A preliminary report by the FCIC on the role of the credit rating agencies in the financial crisis. While many of you will be familiar with the story, what is still striking, at least to me, is how little Moody’s (as an example) thought about risk in aggregate. Here is a Moody’s quote from May 2007 (from the report), a few months after the March rumblings that kicked off the crisis:
“. . . the outlook for other major drivers of mortgage losses – home price appreciation, interest rates, and refinancing opportunities for subprime borrowers facing rate /payment rests – is less favorable. As a result, Moody’s is currently projecting that cumulative losses for loans backing 2006 subprime securitizations will generally range between 6% and 8%, though particularly strong or poor performing pools may fall outside of this range. … Barring cumulative losses well in excess of current expectations, we do not expect a material number of downgrades to bonds rated A or higher.”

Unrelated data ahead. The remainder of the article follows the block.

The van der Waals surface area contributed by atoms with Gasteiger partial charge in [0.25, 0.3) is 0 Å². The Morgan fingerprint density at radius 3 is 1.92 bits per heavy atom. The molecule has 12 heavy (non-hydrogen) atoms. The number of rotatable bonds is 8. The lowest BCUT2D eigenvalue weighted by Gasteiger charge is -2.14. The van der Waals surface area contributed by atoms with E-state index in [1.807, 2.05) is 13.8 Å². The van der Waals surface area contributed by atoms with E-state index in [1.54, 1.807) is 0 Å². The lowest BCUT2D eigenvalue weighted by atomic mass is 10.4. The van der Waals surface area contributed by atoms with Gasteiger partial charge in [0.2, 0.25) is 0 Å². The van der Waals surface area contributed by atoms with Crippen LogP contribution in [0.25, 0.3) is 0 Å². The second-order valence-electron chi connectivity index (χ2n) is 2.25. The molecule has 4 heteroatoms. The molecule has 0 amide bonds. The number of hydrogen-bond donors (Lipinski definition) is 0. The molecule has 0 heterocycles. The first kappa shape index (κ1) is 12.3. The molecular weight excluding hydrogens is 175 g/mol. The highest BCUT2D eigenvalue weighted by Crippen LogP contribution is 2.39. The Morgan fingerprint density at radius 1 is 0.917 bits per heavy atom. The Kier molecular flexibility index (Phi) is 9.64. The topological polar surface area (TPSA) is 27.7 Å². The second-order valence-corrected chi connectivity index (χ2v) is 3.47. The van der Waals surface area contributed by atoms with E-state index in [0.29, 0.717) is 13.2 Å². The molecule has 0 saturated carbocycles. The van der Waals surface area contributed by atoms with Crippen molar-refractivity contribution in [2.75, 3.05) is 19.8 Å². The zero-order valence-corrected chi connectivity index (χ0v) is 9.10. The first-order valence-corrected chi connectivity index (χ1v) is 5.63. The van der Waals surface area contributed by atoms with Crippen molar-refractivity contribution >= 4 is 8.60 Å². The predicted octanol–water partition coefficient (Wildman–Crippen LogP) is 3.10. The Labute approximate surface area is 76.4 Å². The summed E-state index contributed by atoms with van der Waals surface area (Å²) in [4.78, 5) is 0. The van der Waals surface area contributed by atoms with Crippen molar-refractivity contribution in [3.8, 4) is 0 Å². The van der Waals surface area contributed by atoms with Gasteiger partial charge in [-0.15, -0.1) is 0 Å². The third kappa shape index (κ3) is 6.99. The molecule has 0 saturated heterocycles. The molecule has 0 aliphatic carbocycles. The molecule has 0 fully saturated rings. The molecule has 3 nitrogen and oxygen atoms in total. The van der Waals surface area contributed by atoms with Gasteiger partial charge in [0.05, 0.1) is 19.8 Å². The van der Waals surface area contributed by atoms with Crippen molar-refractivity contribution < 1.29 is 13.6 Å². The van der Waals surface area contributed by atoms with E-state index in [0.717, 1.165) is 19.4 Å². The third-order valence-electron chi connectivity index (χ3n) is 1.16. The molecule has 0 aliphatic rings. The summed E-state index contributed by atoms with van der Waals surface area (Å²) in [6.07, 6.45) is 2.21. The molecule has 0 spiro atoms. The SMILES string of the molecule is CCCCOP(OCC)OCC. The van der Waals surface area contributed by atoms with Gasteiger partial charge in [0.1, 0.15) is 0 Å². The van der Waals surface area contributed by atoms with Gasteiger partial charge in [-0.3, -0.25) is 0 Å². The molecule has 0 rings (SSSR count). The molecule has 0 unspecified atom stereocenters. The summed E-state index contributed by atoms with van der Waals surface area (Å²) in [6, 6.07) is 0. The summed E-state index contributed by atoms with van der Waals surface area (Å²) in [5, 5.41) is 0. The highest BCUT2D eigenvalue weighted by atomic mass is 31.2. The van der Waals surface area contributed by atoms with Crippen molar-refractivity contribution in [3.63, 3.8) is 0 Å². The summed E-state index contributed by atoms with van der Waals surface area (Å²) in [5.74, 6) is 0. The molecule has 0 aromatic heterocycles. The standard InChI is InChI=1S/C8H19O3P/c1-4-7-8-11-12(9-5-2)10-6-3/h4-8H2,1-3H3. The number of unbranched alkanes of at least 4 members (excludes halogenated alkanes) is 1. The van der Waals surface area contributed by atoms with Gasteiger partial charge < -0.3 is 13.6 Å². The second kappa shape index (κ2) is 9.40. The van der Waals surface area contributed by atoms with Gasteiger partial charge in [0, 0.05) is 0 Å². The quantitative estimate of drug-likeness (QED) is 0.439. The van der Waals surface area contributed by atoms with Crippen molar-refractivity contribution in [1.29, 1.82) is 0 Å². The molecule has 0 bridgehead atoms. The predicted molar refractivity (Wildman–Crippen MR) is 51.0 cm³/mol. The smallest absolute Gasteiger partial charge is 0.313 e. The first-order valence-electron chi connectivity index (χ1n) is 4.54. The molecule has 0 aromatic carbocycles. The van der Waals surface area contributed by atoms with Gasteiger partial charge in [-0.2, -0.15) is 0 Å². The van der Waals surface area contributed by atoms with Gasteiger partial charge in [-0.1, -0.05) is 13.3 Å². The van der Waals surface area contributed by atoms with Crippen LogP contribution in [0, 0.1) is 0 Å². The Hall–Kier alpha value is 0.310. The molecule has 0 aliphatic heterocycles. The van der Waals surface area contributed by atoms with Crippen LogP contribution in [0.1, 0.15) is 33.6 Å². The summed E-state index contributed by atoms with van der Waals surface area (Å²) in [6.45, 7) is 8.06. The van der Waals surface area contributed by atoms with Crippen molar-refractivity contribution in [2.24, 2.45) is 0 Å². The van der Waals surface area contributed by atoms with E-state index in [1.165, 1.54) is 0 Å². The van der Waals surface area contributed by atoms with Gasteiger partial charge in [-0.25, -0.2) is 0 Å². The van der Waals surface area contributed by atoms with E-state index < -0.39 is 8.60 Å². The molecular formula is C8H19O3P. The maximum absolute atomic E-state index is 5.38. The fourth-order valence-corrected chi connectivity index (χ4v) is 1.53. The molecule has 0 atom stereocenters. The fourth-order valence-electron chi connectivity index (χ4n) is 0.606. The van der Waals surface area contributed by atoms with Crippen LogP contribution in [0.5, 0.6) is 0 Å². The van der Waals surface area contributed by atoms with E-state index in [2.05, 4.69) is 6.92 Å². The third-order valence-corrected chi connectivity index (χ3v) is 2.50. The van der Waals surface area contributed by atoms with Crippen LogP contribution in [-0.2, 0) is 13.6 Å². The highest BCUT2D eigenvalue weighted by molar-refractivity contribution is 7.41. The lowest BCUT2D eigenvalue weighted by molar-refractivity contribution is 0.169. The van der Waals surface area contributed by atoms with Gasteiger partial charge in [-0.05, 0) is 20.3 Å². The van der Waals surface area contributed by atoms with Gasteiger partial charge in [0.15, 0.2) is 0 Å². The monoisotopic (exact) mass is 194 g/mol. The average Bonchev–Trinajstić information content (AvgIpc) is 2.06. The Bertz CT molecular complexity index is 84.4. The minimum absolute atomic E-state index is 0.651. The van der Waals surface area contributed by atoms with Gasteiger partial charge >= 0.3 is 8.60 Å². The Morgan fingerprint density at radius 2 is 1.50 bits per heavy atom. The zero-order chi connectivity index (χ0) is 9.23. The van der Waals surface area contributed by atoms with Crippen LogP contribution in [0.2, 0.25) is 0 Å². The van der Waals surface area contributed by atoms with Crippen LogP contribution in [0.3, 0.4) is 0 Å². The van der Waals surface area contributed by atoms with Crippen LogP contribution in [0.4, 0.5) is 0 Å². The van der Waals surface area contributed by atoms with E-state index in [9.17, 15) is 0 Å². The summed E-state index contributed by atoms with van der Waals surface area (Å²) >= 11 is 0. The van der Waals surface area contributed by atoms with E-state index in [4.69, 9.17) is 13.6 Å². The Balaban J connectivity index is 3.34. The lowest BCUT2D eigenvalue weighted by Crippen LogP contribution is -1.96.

What is striking, at least in retrospect, is how far, far outside this range we have fallen. Was this really such an unusual event that falling outside Moody’s forecast range was unlikely? Only two months later, in July 2007, S&P was downgrading AAA tranches and Moodys followed suite shortly thereafter.